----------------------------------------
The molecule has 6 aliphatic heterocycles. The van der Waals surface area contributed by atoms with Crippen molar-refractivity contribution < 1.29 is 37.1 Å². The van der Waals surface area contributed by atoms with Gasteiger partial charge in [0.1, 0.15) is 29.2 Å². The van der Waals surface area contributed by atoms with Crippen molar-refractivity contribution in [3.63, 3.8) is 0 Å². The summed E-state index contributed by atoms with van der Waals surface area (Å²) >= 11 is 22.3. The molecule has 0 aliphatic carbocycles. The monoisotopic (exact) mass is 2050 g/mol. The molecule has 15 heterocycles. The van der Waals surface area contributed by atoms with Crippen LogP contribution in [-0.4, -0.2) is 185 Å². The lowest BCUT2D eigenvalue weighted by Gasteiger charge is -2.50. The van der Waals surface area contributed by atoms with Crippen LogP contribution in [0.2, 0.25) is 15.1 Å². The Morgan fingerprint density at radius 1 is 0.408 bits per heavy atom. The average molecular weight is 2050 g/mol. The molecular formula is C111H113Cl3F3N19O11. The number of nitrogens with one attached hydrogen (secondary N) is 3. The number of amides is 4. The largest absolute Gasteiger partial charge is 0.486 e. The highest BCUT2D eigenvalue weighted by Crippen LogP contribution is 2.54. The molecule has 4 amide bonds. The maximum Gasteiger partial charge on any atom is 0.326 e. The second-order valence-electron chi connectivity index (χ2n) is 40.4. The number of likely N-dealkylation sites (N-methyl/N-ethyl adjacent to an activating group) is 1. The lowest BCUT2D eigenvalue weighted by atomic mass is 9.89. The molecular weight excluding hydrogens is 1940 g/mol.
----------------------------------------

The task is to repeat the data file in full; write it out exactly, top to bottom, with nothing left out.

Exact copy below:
The molecule has 6 aliphatic heterocycles. The van der Waals surface area contributed by atoms with Crippen molar-refractivity contribution < 1.29 is 37.1 Å². The van der Waals surface area contributed by atoms with Gasteiger partial charge in [0.1, 0.15) is 29.2 Å². The van der Waals surface area contributed by atoms with Crippen molar-refractivity contribution in [3.63, 3.8) is 0 Å². The summed E-state index contributed by atoms with van der Waals surface area (Å²) >= 11 is 22.3. The molecule has 0 aliphatic carbocycles. The monoisotopic (exact) mass is 2050 g/mol. The molecule has 15 heterocycles. The van der Waals surface area contributed by atoms with Crippen LogP contribution in [-0.4, -0.2) is 185 Å². The lowest BCUT2D eigenvalue weighted by Gasteiger charge is -2.50. The van der Waals surface area contributed by atoms with Crippen LogP contribution in [0.2, 0.25) is 15.1 Å². The Morgan fingerprint density at radius 1 is 0.408 bits per heavy atom. The average molecular weight is 2050 g/mol. The molecular formula is C111H113Cl3F3N19O11. The number of nitrogens with one attached hydrogen (secondary N) is 3. The number of amides is 4. The largest absolute Gasteiger partial charge is 0.486 e. The highest BCUT2D eigenvalue weighted by Crippen LogP contribution is 2.54. The molecule has 4 amide bonds. The maximum Gasteiger partial charge on any atom is 0.326 e. The second-order valence-electron chi connectivity index (χ2n) is 40.4. The number of likely N-dealkylation sites (N-methyl/N-ethyl adjacent to an activating group) is 1. The lowest BCUT2D eigenvalue weighted by atomic mass is 9.89. The molecular weight excluding hydrogens is 1940 g/mol.